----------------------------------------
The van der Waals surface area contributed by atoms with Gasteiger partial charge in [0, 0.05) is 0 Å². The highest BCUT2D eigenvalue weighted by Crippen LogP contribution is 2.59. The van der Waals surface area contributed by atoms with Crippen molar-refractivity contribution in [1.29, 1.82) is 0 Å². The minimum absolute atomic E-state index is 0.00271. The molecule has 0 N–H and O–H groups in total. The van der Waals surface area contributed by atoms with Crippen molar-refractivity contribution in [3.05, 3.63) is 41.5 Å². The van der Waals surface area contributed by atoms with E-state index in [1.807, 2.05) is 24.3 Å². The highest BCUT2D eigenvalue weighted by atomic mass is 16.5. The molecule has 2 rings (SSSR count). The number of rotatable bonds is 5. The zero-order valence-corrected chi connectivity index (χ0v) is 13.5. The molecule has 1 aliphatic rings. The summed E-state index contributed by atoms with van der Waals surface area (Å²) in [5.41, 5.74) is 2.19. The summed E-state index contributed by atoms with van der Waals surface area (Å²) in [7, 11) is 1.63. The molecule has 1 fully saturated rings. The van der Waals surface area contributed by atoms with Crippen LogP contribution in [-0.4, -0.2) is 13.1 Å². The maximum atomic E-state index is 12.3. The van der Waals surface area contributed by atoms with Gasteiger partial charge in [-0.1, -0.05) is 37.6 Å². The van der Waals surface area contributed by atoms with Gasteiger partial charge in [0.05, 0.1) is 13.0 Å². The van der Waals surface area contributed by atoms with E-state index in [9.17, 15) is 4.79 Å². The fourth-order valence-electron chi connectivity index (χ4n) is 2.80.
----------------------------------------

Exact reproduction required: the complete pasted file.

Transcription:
The van der Waals surface area contributed by atoms with Gasteiger partial charge in [0, 0.05) is 0 Å². The highest BCUT2D eigenvalue weighted by Crippen LogP contribution is 2.59. The van der Waals surface area contributed by atoms with Crippen molar-refractivity contribution in [1.29, 1.82) is 0 Å². The minimum absolute atomic E-state index is 0.00271. The molecule has 0 N–H and O–H groups in total. The van der Waals surface area contributed by atoms with Crippen molar-refractivity contribution in [3.05, 3.63) is 41.5 Å². The van der Waals surface area contributed by atoms with E-state index in [1.807, 2.05) is 24.3 Å². The highest BCUT2D eigenvalue weighted by atomic mass is 16.5. The molecule has 2 rings (SSSR count). The number of rotatable bonds is 5. The zero-order valence-corrected chi connectivity index (χ0v) is 13.5. The molecule has 1 aliphatic rings. The summed E-state index contributed by atoms with van der Waals surface area (Å²) in [5.41, 5.74) is 2.19. The summed E-state index contributed by atoms with van der Waals surface area (Å²) in [7, 11) is 1.63. The molecule has 1 fully saturated rings. The van der Waals surface area contributed by atoms with Crippen LogP contribution in [-0.4, -0.2) is 13.1 Å². The maximum atomic E-state index is 12.3. The van der Waals surface area contributed by atoms with Gasteiger partial charge in [-0.1, -0.05) is 37.6 Å². The van der Waals surface area contributed by atoms with Gasteiger partial charge in [0.05, 0.1) is 13.0 Å². The van der Waals surface area contributed by atoms with E-state index in [9.17, 15) is 4.79 Å². The fourth-order valence-electron chi connectivity index (χ4n) is 2.80.